Chavez's guilty pleas exposed her to a maximum of five years' imprisonment for each count. The statutes of conviction-not the parsimony clause-set the statutory maximum. United States v. Ray, 484 F.3d 1168, 1171 (9th Cir.2007) (“[T]he definition of ‘statutory maximum’ continues to come from the United States Code.”); see also United States v. Bond, 414 F.3d 542, 545 (5th Cir.2005) (holding that the “usual and ordinary” meaning of “statutory maximum” is “the upper limit of punishment that Congress has legislatively specified for violation of a statute”) (citation and internal quotation marks omitted); United States v. Archuleta, 412 F.3d 1003, 1007 (8th Cir.2005) (“[T]he criminal statute of conviction still provides ‘the maximum [penalty] authorized by the facts established by a plea of guilty or a jury verdict.’ ”) (quoting Booker, 543 U.S. at 244).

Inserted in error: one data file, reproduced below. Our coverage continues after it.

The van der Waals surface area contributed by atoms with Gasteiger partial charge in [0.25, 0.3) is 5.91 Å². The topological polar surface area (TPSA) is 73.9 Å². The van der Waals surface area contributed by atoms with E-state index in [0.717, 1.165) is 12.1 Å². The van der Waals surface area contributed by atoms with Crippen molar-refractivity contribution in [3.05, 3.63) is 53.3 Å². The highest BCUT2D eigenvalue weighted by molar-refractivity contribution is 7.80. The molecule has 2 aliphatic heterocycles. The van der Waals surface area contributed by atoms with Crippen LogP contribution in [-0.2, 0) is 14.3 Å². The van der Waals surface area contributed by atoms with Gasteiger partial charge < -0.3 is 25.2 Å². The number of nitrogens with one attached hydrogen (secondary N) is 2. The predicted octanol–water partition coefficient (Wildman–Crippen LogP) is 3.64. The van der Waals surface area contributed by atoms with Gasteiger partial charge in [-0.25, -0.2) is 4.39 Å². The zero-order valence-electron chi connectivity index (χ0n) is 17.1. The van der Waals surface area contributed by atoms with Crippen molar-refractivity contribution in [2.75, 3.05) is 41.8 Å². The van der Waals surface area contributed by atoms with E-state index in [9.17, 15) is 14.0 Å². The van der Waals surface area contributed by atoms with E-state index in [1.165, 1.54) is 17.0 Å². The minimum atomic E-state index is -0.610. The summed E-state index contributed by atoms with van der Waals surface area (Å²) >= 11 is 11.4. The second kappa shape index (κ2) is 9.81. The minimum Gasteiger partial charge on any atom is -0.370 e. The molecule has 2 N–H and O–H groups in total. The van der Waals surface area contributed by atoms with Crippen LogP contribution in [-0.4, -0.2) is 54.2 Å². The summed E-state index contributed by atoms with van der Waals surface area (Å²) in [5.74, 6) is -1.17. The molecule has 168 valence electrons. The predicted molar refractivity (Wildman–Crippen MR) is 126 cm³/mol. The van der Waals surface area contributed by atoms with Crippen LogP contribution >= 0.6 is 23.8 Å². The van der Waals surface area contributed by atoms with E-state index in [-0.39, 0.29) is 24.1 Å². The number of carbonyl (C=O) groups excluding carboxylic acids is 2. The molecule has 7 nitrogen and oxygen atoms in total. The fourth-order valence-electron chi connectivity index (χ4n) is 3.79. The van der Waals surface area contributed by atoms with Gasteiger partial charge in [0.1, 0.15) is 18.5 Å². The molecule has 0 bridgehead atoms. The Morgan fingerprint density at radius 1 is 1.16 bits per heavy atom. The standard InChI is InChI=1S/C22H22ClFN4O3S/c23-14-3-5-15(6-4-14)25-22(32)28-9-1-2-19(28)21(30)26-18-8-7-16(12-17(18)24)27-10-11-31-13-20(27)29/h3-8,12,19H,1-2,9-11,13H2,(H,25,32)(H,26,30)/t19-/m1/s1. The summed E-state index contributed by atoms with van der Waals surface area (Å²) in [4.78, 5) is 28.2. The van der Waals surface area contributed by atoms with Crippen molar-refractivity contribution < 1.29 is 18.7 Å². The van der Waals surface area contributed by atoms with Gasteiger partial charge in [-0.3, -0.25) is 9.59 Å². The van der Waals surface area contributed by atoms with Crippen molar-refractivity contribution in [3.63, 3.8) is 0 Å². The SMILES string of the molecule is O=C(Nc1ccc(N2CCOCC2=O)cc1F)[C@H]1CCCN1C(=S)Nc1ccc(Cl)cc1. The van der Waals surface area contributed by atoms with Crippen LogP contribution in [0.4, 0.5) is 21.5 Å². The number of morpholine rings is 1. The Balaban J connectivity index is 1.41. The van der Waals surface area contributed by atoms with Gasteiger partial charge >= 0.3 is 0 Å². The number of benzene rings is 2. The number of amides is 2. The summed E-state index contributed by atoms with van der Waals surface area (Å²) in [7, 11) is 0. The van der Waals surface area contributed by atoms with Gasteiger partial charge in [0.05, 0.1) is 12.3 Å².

The parsimony clause does not set a separate statutory maximum for Sixth Amendment purposes. The clause is a guidepost, an overarching principle that directs judges in the appropriate exercise of their sentencing discretion within the sentencing range authorized and consideration of factors prescribed by Congress. See Booker, 543 U.S. at 233 (“We have never doubted the authority of a judge to exercise broad discretion in imposing a sentence within a statutory range.”); see also, e.g., Kimbrough v. United States, 552 U.S. 85, 101, 128 S.Ct. 558, 169 L.Ed.2d 481 (2007) (referring to clause as “overarching provision” that, post-Booker, “permits the court to tailor the sentence” to the individual defendant and crime in light of the goals of the Sentencing Reform Act of 1984) (citing Booker, 543 U.S. at 245-46); United States v. Rodriguez, 527 F.3d 221, 228 (1st Cir.2008) (referring to sentencing purposes of § 3553(a) as “a tapestry of factors, through which runs the thread of an overarching principle” that is “sometimes referred to as the ‘parsimony principle’ ”) (citing Kimbrough, 552 U.S. at 101); United States v. Borho, 485 F.3d 904, 912 (6th Cir.2007) (“[T]he guidepost for sentencing decisions post-Booker is the ‘parsimony requirement[.]’ ”); cf. United States v. Jones, 460 F.3d 191, 195 (2d Cir.2006) (“Selection of an appropriate amount of punishment inevitably involves some degree of subjectivity that often cannot be precisely explained.”).